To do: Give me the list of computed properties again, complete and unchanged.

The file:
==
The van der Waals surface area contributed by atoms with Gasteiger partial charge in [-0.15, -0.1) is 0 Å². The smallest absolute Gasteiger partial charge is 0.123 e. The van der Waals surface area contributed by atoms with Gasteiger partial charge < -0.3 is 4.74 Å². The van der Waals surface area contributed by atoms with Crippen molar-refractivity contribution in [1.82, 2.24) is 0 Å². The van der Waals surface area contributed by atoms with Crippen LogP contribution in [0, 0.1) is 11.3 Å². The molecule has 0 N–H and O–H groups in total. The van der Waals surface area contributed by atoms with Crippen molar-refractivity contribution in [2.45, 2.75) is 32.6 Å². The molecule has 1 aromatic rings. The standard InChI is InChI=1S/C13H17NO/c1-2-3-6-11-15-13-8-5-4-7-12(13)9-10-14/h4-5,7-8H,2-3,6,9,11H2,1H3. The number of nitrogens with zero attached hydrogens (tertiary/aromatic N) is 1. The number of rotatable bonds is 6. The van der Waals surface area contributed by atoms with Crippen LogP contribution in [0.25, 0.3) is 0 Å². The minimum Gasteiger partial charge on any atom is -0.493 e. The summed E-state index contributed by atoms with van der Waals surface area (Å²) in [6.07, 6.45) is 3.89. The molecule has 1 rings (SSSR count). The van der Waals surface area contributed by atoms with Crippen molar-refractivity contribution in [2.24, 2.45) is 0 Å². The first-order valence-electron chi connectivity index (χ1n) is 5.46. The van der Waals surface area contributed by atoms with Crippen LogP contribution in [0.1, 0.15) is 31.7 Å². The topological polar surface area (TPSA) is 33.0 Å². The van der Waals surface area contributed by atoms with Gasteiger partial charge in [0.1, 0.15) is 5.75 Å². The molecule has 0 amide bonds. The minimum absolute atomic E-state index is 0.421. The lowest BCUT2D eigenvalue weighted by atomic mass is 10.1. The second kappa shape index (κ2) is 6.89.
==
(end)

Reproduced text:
The van der Waals surface area contributed by atoms with Gasteiger partial charge in [-0.15, -0.1) is 0 Å². The smallest absolute Gasteiger partial charge is 0.123 e. The van der Waals surface area contributed by atoms with Gasteiger partial charge < -0.3 is 4.74 Å². The van der Waals surface area contributed by atoms with Crippen molar-refractivity contribution in [1.82, 2.24) is 0 Å². The van der Waals surface area contributed by atoms with Crippen LogP contribution in [0, 0.1) is 11.3 Å². The molecule has 0 N–H and O–H groups in total. The van der Waals surface area contributed by atoms with Crippen molar-refractivity contribution in [2.45, 2.75) is 32.6 Å². The molecule has 1 aromatic rings. The standard InChI is InChI=1S/C13H17NO/c1-2-3-6-11-15-13-8-5-4-7-12(13)9-10-14/h4-5,7-8H,2-3,6,9,11H2,1H3. The number of nitrogens with zero attached hydrogens (tertiary/aromatic N) is 1. The number of rotatable bonds is 6. The van der Waals surface area contributed by atoms with Crippen LogP contribution in [0.25, 0.3) is 0 Å². The minimum Gasteiger partial charge on any atom is -0.493 e. The summed E-state index contributed by atoms with van der Waals surface area (Å²) in [6.07, 6.45) is 3.89. The molecule has 1 rings (SSSR count). The van der Waals surface area contributed by atoms with Crippen molar-refractivity contribution in [2.24, 2.45) is 0 Å². The first-order valence-electron chi connectivity index (χ1n) is 5.46. The van der Waals surface area contributed by atoms with Crippen LogP contribution in [0.1, 0.15) is 31.7 Å². The topological polar surface area (TPSA) is 33.0 Å². The van der Waals surface area contributed by atoms with Gasteiger partial charge in [0.1, 0.15) is 5.75 Å². The molecule has 0 amide bonds. The minimum absolute atomic E-state index is 0.421. The lowest BCUT2D eigenvalue weighted by atomic mass is 10.1. The second kappa shape index (κ2) is 6.89.